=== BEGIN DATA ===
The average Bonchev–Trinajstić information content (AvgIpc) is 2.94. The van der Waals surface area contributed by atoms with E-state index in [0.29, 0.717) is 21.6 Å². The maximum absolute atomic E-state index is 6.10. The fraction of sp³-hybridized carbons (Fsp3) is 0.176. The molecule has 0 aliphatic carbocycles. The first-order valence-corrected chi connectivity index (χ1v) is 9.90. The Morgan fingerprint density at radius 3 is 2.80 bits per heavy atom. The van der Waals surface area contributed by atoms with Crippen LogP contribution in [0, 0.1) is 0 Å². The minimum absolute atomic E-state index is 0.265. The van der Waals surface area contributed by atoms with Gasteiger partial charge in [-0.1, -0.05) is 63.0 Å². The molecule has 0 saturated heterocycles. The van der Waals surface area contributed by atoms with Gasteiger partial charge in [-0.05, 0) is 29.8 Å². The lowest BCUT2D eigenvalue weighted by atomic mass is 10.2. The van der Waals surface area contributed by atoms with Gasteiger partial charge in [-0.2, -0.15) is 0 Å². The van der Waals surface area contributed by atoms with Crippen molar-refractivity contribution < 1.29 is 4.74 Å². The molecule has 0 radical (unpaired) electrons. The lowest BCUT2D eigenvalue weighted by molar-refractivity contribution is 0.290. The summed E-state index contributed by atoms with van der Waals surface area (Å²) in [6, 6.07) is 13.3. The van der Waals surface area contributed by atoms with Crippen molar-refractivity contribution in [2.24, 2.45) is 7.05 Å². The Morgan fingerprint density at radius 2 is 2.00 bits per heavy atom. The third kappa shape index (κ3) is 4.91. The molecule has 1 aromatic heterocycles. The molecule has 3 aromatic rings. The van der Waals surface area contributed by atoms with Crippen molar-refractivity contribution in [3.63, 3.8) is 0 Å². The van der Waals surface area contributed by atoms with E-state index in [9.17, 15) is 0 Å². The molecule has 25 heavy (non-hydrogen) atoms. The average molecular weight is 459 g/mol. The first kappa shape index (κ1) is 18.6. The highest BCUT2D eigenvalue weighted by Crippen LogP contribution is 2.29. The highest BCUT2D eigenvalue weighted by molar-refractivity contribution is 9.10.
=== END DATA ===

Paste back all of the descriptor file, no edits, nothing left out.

The average Bonchev–Trinajstić information content (AvgIpc) is 2.94. The van der Waals surface area contributed by atoms with E-state index in [0.29, 0.717) is 21.6 Å². The maximum absolute atomic E-state index is 6.10. The fraction of sp³-hybridized carbons (Fsp3) is 0.176. The molecule has 0 aliphatic carbocycles. The first-order valence-corrected chi connectivity index (χ1v) is 9.90. The Morgan fingerprint density at radius 3 is 2.80 bits per heavy atom. The van der Waals surface area contributed by atoms with Crippen LogP contribution in [0, 0.1) is 0 Å². The minimum absolute atomic E-state index is 0.265. The van der Waals surface area contributed by atoms with Gasteiger partial charge in [-0.1, -0.05) is 63.0 Å². The molecule has 0 saturated heterocycles. The van der Waals surface area contributed by atoms with Gasteiger partial charge in [-0.05, 0) is 29.8 Å². The lowest BCUT2D eigenvalue weighted by atomic mass is 10.2. The van der Waals surface area contributed by atoms with Gasteiger partial charge in [-0.2, -0.15) is 0 Å². The van der Waals surface area contributed by atoms with Crippen molar-refractivity contribution < 1.29 is 4.74 Å². The molecule has 0 radical (unpaired) electrons. The lowest BCUT2D eigenvalue weighted by molar-refractivity contribution is 0.290. The summed E-state index contributed by atoms with van der Waals surface area (Å²) in [6, 6.07) is 13.3. The van der Waals surface area contributed by atoms with Crippen molar-refractivity contribution in [2.24, 2.45) is 7.05 Å². The Morgan fingerprint density at radius 2 is 2.00 bits per heavy atom. The third kappa shape index (κ3) is 4.91. The molecule has 1 aromatic heterocycles. The molecule has 3 aromatic rings. The van der Waals surface area contributed by atoms with Crippen molar-refractivity contribution in [3.63, 3.8) is 0 Å². The van der Waals surface area contributed by atoms with E-state index in [9.17, 15) is 0 Å². The molecule has 25 heavy (non-hydrogen) atoms. The average molecular weight is 459 g/mol. The first kappa shape index (κ1) is 18.6. The highest BCUT2D eigenvalue weighted by Crippen LogP contribution is 2.29. The highest BCUT2D eigenvalue weighted by molar-refractivity contribution is 9.10.